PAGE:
But it is still looks weird as heck to me! And any time I have accidentally hit the poor little thing, it feels like it is hanging on by a thread. Which more than freaks me out each time that occurs of course. Thankfully the worst thing that happened was that it started to bleed once after I smoked myself with my own fist while trying to pull on a shirt. I feared that I would be set back that day and worried that I would soon find myself back in Dr. Van Awesome's office getting more stitches... But gratefully, the new nip continued to heal.

I even gave it a few nicknames actually... "button boob" and "jujube nip"... Currently it is working it's way through the scabbing process and is looking a lot more nipple-like each week... but two, three weeks ago it was another sight I tell ya! I kept comparing it to one of those weird purple speckled 25 cent candies I used to beg my parents for change for at the mall when I was a kid. It's round, blacky/purple, yellowy in some parts, scabby and creepy looking. It's like a a few raisins mashed up and formed into the shape of a circle. It's like a creepy little sewed on button that I so easily hit because I am still not used to the extra protrusion... Each time, having to double check to make sure it's still attached as I said before.

OK you get the picture. It's quite foreign to me. And it's fake. But even though it isn't a real nip and was made by the hands of a talented plastic surgeon, I gotta say, looking past the scabbiness, it's pretty damn good. At first I worried that it was too low and I had a mini freak out about it not lining up with my other side. Upon further inspection though, I can happily say that it is indeed in the correct place. Dr. Van Awesome did an amazing job and despite my recovery from it all being a bit of a hellacious mess, I am pretty pleased with the results... Even if I still can't quite see the final product yet because of the wonderful scabs. (The full healing will be at least another month or so away apparently, at which time we will talk about the finishing touches of getting the tattoo/pigment addition) Goodie!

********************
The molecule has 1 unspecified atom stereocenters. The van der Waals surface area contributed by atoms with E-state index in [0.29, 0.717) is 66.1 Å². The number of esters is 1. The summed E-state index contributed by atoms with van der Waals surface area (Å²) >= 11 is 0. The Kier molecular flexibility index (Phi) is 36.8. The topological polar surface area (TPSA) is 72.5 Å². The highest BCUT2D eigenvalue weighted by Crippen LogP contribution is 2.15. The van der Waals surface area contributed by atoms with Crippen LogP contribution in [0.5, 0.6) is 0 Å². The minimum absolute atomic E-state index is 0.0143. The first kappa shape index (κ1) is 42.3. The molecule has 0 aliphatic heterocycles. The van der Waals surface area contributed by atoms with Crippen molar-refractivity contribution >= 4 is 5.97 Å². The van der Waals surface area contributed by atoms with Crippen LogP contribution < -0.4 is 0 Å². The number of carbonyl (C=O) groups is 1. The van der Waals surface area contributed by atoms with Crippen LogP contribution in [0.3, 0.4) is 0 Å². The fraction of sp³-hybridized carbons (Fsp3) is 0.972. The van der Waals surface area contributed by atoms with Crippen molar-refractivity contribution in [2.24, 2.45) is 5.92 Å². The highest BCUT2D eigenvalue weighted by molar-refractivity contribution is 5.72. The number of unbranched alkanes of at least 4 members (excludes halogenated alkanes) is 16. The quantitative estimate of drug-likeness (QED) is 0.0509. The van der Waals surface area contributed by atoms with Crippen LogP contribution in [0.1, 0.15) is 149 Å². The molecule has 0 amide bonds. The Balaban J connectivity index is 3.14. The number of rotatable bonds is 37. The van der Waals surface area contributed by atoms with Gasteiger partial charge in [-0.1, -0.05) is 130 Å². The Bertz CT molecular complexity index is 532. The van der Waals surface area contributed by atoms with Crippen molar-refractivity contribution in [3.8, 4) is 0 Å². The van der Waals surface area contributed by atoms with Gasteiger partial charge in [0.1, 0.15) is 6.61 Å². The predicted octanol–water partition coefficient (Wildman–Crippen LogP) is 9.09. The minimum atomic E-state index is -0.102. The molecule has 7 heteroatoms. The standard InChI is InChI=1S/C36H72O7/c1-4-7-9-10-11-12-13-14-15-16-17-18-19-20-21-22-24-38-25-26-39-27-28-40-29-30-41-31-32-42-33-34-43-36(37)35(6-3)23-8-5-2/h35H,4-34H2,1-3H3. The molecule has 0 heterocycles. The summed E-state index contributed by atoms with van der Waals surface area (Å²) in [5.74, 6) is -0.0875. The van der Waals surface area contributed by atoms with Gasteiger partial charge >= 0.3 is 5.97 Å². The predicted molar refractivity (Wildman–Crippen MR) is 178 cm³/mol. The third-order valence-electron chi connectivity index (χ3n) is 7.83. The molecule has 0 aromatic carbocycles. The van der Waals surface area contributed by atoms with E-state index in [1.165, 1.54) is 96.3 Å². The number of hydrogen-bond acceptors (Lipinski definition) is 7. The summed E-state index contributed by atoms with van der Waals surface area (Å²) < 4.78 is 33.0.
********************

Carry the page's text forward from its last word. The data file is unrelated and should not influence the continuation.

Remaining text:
As for my poor tummy... it is not nearly as sore as it was - thank goodness. The bruising is almost all gone but the internal scarring is still there. Sometimes when I get out of bed in the morning it really hurts and I have to be patient and remind myself that it is going to be awhile before the scar tissue breaks down. I can still feel a section of hardness in behind a swollen area on the right side. I swear it feels like someone embedded a chunk of cheese under my skin. Let's just say I shall not be doing any ab workouts any time soon.

But alas, I made it through another crazy reconstruction surgery ordeal...and I am just so thankful that it is over. I did it! I am here. I am healing. I am making my way through. I am getting used to the new body. Trying not to accidentally catch the nip on something or punch it when I get changed. Finding out that I can't get away with wearing thin layers anymore due to the permanent nipped-outness. Realizing that I was actually getting used to my life having one mannequin boob and now adjusting to the newness. Can't get away with only covering up the one side now if I make a quick dash with no shirt through the kitchen into the laundry room! Getting used to the fact that I have something goin' on now down there on the left side. Even maybe feeling a tiny bit more like a complete female again.